Cement set for a shake-up?
NEWS ANALYSIS: Bidding war looms in PPC saga
Competition authorities will be pressed to make good decisions about proposed merger
It’s all smoke and mirrors around a possible merger with PPC.
The broader view is to build an African cement titan.
The Public Investment Corp (PIC), which holds 66% of PPC suitor AfriSam, has now bought up a smidgen more than 25% of SA’s biggest cement maker. With 75% of shareholders needing to approve any deal, this has stalemated more than 25% of PPC shareholders who have rejected a joint conditional partial offer from AfriSam and Canada’s Fairfax Africa Investments.
Apart from AfriSam-Fairfax Africa, the market has little to go on when it comes to pricing a merger — probably even less so now that Nigeria’s Dangote has pulled out.
Fairfax Africa has undertaken to buy R2bn in ordinary shares in PPC at R5.75/share.
The proposed merger ratio is a share exchange of 58 PPC shares for 42 AfriSam shares. The conditional partial offer proposal includes a R4bn recapitalisation of AfriSam before any merger proceeds.
PPC and some of the group’s bigger shareholders are far from impressed. They say the group is worth between R8/share and more than R10/share, if a control premium is added. “Assuming fair value is around R10/share, control premiums are typically 25%-35% above the fair value,” says Sam Sithole, CEO of Value Capital Partners, the holder of about 5% of PPC stock.
However, any stalemate over a deal cannot endure, despite the PIC’s ostensible support for the AfriSam-Fairfax Africa bid. The stage is set for a bidding war after PPC received a nonbinding expression of interest from global cement group LafargeHolcim. This is set to be followed by a firm intention offer in the week starting November 20.
LafargeHolcim — probably the world’s biggest cement company after Hong Kong-listed China National Building Material Company — has left investors guessing whether it is interested in PPC’s overall business, its SA assets, or only its rest-of-Africa assets — in Zimbabwe, the Democratic Republic of Congo, Ethiopia and Rwanda. Meanwhile, LafargeHolcim already has significant cement operations in SA.
Such alternatives create different value propositions for any possible merger.
SA’s competition authorities will be pressed to make good decisions in this regard. At the very least, PPC shareholders should demand this. AfriSam says its current debt is around R7bn taking into consideration both third-party debt with commercial entities and key shareholders — Phembani and the PIC.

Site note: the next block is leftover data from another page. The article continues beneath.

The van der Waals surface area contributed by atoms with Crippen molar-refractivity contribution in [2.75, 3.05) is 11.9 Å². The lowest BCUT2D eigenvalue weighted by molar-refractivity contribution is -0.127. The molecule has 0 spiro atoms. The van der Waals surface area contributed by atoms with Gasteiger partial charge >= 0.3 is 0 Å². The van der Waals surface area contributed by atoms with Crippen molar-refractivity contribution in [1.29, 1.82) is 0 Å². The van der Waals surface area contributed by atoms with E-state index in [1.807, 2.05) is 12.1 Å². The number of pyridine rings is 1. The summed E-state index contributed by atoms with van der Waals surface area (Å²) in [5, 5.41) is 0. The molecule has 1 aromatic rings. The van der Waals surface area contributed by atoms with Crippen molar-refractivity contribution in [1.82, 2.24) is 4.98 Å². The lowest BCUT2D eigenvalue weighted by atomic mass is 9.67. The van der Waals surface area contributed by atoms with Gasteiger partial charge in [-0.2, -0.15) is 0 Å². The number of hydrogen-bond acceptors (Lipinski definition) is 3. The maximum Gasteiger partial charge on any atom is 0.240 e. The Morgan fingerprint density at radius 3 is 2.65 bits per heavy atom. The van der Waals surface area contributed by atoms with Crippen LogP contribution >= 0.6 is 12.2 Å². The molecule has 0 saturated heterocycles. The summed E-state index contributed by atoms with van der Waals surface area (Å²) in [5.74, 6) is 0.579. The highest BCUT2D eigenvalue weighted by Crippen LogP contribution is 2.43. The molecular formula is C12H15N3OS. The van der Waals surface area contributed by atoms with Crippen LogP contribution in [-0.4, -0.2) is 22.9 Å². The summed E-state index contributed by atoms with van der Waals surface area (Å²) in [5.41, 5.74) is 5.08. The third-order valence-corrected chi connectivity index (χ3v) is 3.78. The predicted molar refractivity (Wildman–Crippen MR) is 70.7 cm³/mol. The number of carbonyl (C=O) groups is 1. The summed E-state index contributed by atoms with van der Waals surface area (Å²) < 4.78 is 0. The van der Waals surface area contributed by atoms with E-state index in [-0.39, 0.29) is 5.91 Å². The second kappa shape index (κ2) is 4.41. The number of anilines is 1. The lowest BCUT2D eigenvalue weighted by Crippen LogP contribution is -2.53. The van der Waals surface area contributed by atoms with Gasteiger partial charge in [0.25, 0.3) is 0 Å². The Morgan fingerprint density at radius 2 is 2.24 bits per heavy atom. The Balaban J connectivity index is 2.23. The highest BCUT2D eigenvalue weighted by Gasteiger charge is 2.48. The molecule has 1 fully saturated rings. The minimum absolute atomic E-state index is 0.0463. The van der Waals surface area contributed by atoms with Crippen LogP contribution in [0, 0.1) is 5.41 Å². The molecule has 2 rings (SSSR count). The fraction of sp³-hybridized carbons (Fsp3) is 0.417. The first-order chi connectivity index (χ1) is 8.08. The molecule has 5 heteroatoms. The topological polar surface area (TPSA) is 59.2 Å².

The company says the R4bn recapitalisation by Fairfax Africa is going to settle almost all the third-party debt — bank debt — while there will be conversion of the R3bn payment-in-kind notes held by Phembani and the PIC into equity. The group says its equity value is calculated on an enterprise value of R7.55bn and net debt of no greater than R866m after a merger on the existing terms.
The value of PPC and any suitor, though, is mightily clouded by the potential broad-based black economic empowerment (BBBEE) shareholding in any merger.
For now, 66% of AfriSam is held by the state-mandated PIC and 30.5% by the black-empowered Phembani group headed by former MTN CEO Phuthuma Nhleko. The PIC, meanwhile, has just raised its holding in PPC to 25.058% of total issued ordinary shares.
In its latest presentation to analysts on October 23, AfriSam says the PIC and Phembani will add 17% pro forma BBBEE ownership in any merger, with no dilution to existing PPC shareholders. That is based on 42% ownership of PPC in any merger, with Fairfax Africa holding 60% of this and the PIC and Phembani together holding 40%.
AfriSam says PPC shareholders will need to determine whether PPC’s latest proposed BBBEE transaction will be dilutive to them. It says no details have been made available as to the cost of this plan. “Alternative BBBEE solutions could be costly, inconveniently timed and potentially dilutive,” AfriSam says.
In this regard, it says Sasol lost 7% of its value on the news of its replacement BBBEE transaction.
But it appears there are gremlins lurking around empowerment: “As you may be aware, AfriSam is and continues to be 100% black owned as indicated in its latest verification certificate. [But] the downturn in the economy, compounded by the structural changes in the industry, has necessitated AfriSam having to pursue an aggressive cost-cutting exercise. This, together with the recent changes in the BBBEE codes, has resulted in AfriSam having to drop from level 4 to level 6,” AfriSam says.
It adds that “many” other companies have experienced similar declines. “We are in the process of improving our score on these elements and anticipate that it will rise again in the next few years.”
Based on these precedents, and its own analysis, AfriSam’s view is that if the merger were to proceed, substantial cost savings would be achieved over time for the benefit of all shareholders. Typically, such cost savings and other synergies are not fully realised immediately, but are achieved within two to three years of consummation of the merger, according to the company.